After surgery, my stomach is more stable. I’ve lost about 20 pounds and have kept it off easily. I look better and brighter in my face. My family continually tells me that I look different. I definitely feel lighter deep down inside. I take more naps during the day. I know this is from the surgery and recovery. The hysterectomy saved me from the hell I was living in. I feel better physically, mentally, emotionally and spiritually. I thank my higher power, my doctor, my family and all of the people that took care of me around the clock at the hospital.
On another note, I’m also glad that the surgery was a laparascopic (as I was prepared for a cut). I have a small dark circle above my belly button and two very small, faded line scars on each side. Besides that, the healing time is much faster. I was walking around in the hospital room shortly after having a 5 hour surgery. If I had waited another year, my doctor told me that she would have had to cut and I know that I wouldn’t have been up and walking around.
For women thinking about it…I would say a few things:
1) Take some action…find out your options, research them but don’t wait for things to grow bigger inside of you. I tried to wait it out and it only got worse.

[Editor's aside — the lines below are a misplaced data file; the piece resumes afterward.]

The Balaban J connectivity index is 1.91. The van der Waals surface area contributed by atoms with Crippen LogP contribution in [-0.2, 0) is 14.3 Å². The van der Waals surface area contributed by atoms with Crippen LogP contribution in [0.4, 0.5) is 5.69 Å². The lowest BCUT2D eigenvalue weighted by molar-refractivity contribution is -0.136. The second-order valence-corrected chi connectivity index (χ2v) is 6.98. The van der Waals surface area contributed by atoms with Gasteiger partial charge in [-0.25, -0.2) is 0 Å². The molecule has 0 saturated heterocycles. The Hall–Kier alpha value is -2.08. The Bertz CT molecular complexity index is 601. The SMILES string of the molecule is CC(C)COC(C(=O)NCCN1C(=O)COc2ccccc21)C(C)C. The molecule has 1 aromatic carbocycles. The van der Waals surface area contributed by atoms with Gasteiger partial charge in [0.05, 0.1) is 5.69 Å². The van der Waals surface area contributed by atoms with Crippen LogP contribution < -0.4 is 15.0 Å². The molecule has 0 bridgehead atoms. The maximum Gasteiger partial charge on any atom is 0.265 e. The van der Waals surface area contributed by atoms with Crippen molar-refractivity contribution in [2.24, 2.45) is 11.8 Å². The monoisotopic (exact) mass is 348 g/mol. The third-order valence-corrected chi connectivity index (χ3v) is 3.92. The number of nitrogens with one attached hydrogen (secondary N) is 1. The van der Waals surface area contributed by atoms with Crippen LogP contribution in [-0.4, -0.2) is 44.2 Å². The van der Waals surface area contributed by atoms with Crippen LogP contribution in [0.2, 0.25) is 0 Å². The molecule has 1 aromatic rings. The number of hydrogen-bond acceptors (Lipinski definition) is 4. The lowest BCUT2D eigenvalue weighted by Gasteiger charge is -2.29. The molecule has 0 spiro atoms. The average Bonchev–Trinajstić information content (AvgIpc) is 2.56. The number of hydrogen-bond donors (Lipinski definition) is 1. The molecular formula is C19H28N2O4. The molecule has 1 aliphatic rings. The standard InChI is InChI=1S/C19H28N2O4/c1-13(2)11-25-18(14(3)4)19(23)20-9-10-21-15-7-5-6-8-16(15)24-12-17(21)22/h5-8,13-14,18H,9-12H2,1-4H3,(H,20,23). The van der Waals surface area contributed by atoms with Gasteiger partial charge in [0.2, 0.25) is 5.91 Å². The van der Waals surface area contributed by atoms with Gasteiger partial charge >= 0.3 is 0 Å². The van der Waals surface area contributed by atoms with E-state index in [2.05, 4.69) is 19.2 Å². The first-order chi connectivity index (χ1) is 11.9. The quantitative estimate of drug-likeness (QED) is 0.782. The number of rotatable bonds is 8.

2) If you have a hysterectomy, get a doctor with a delicate, meticulous touch. I had two doctors and the first one retired. She first diagnosed me but I wouldn’t have wanted to have her do surgery on me because she had a rough touch and usually hurt me during exams. I can just imagine what I would have felt like with her. My second doctor does surgeries and specifically laparascopic procedures for over 10 years. So, that’s all she does. That made all the difference. My surgery took 5 hours mainly because she took her time and did it laparascopically so that I would have a better recovery time.
3) Get support from your family and friends. Back in the days of my mother and grandmother (who both had hysterectomies), it was a very secretive surgery. I felt comfortable telling people close to me so that they would pray for me and HELP ME. My friends and family really came out and help me up to 5 weeks after in my home, cooking meals, helping me walk, etc. So, don’t feel afraid to get help and don’t try to do it by yourself.